one more time, just one more time,
then something really bad is probably going to happen.

He finds that the cigarettes are still there.
His friend speaks.
The barber works on the hair and through the heart attack.
Hair screams like one of those Pixar money grabs come to life.

In other words,
no one should ever clean out the medicine cabinet,
and then leave the house for more than fifteen minutes.

even if there weren’t drugs involved,
it probably would have been better to just stay home.

The baseball scores are pointing to wayward, murderous cars,
riots in overstocked grocery stores,
and public parks built under that new ocean of broken glass
that everyone is thinking will mean good things over the long term.

Although no one ever elaborates on that.

In other words,
nothing good is coming up,
and nothing good comes out of going out,
living at home,
or going back to bed for a hundred bazillion minutes.

He starts smoking,
and a full two minutes goes by,
before he notices everyone is suddenly
trying to talk some sense into him.

Who the fuck lays down to listen to this happy horseshit?



Or Again

I am not fucking okay with carnivals
that are really just an excuse for the cults
to hold elections that are apparently
in the eyes of a beholder who fidgets
with a necklace made of ambitious toenails,
and plays that same shitty acoustic cover
of Yellow Submarine every night people show up
to drink his whiskey.

Or is that too specific of a beholder?
Am I projecting this shit again?

Am I sweating too much again? Talking too much again?
Too little again? Are we actually drinking espresso
mixed with tequila and egg yolks,
talking things through like King Lear
had a chance to fix it all
all along,
or am I just assuming my religious conversations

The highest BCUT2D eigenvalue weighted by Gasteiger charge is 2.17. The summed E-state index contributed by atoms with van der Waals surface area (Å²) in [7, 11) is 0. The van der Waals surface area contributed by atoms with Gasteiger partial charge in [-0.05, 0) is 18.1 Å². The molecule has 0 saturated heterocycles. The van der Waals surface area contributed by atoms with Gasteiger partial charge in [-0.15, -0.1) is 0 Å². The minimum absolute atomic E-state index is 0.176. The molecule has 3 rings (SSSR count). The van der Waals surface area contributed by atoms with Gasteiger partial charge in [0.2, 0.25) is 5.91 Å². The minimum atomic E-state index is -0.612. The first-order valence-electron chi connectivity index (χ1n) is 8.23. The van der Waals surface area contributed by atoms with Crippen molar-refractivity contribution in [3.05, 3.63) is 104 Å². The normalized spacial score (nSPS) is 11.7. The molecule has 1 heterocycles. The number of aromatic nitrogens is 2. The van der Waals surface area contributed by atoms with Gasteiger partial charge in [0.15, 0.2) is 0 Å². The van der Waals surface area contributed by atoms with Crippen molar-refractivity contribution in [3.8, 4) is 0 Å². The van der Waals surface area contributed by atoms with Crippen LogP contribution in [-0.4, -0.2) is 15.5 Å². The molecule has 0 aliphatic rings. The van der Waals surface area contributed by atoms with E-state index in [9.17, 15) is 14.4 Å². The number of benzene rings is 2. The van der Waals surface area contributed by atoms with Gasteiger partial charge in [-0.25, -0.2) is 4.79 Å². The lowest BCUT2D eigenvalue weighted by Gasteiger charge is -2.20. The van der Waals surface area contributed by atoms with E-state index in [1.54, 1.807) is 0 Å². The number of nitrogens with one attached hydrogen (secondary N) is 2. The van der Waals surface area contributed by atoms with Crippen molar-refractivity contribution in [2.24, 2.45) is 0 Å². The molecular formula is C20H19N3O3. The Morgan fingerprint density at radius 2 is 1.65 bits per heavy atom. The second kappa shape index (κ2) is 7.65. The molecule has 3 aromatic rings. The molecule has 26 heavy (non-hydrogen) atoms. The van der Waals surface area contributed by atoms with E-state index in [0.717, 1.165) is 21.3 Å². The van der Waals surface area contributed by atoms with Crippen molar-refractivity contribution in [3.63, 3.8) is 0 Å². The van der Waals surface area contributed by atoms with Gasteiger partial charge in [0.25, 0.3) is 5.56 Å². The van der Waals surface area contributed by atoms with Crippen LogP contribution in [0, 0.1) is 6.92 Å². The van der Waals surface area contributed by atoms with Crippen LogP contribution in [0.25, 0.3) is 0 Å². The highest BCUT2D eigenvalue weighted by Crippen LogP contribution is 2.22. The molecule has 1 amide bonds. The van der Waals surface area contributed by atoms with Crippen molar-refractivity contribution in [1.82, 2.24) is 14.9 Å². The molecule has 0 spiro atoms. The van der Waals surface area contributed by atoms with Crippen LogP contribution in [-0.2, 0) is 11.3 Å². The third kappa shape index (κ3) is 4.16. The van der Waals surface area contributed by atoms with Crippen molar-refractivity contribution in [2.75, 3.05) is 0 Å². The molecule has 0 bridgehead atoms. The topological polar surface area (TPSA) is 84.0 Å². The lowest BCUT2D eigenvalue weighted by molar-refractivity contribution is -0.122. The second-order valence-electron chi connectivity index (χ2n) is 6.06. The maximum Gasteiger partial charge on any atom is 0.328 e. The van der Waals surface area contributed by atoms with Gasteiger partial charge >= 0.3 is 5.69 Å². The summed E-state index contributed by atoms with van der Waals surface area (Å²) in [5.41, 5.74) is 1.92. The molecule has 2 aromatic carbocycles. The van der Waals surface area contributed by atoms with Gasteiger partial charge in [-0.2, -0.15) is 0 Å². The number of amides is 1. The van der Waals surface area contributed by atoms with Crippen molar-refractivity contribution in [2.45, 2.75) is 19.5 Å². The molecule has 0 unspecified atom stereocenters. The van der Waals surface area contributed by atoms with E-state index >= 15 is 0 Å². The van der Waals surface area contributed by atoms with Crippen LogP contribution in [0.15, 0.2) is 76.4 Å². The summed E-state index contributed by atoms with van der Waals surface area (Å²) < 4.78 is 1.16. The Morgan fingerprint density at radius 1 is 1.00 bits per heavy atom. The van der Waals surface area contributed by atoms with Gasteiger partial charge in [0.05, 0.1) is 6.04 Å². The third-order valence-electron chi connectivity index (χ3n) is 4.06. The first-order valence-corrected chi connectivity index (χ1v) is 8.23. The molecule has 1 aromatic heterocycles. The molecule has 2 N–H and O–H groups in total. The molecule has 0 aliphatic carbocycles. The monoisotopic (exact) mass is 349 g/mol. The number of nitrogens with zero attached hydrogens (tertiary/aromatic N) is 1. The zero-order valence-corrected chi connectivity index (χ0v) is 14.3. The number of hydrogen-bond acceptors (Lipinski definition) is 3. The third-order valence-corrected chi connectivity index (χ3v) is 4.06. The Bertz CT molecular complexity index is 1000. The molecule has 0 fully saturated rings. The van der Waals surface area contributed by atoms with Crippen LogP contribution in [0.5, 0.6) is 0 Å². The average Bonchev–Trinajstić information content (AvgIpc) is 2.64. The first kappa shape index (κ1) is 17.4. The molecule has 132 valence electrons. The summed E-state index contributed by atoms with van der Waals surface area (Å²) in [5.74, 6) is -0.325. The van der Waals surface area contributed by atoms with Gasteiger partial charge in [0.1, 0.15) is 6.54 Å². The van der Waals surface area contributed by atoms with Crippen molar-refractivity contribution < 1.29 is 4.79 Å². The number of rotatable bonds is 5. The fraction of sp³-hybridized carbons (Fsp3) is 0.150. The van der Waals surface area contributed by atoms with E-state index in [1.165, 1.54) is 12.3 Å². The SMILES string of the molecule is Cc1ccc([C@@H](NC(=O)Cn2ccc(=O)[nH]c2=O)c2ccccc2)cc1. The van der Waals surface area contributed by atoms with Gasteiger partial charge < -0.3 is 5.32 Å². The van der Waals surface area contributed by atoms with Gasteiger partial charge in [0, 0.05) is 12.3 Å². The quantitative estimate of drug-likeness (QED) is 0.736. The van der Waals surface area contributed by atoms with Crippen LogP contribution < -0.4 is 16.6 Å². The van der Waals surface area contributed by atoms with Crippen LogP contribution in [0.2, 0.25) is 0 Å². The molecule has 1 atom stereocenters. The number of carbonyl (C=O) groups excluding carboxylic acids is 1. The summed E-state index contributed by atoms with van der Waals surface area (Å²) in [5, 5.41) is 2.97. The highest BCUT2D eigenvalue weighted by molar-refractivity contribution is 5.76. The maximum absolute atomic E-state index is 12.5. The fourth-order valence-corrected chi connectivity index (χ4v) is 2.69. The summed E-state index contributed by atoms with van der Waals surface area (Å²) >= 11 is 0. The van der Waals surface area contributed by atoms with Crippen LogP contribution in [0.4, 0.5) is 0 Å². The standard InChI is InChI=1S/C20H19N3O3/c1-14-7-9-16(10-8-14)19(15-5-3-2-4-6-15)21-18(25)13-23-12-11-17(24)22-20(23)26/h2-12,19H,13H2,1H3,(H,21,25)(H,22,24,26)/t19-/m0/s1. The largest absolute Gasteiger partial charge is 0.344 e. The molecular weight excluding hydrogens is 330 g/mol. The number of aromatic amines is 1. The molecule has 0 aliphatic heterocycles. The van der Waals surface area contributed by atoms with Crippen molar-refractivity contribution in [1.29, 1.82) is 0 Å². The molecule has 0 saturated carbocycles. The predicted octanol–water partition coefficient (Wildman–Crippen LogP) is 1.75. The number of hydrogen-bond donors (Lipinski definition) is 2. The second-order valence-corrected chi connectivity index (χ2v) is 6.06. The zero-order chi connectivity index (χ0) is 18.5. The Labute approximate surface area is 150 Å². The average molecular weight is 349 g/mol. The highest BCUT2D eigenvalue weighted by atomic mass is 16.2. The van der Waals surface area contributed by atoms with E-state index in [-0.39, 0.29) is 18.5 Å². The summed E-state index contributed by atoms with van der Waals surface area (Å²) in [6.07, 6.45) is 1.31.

are finally back on a two-way street again?

And again with the deep thinkers
who didn’t try very hard to begin with,
for reasons that go beyond mere staggering intelligence,
but insist on a schedule, chalkboard sobriety,
and an unfathomable measure of maturity.

Again with knowing I said something stupid,
and again with knowing that I can’t just live
in a popular downtown hotel
for the rest of my stupid life.

Again with the parking lots
that are getting in the way of thinking
or doing one thing or the other.

My girl wrote a song about all of this.
She collects anxiety for the weeklong rainy day
she prays for,
when she thinks I’m finally fast asleep.

We have this grand agreement,
where she names the really mean ones
after things no one would ever think to associate with me.

If she gets rich,
or if I get arrested again,
we’re willing to revisit our current terms.

I love her,
as much as I can love anyone
who moves from one minor league softball team motel
to another without ever telling me.

as it turns out,
is an awful,
awful lot.



Gabriel Ricard

Gabriel Ricard writes, edits, and occasionally acts. He is a contributor with Cultured Vultures, a contributor with Drunk Monkeys, and an editor with Kleft Jaw. His first book Clouds of Hungry Dogs is available now. He lives on Long Island.


Edited for Unlikely by Jonathan Penton, Editor-in-Chief
Last revised on Wednesday, August 17, 2016 - 23:27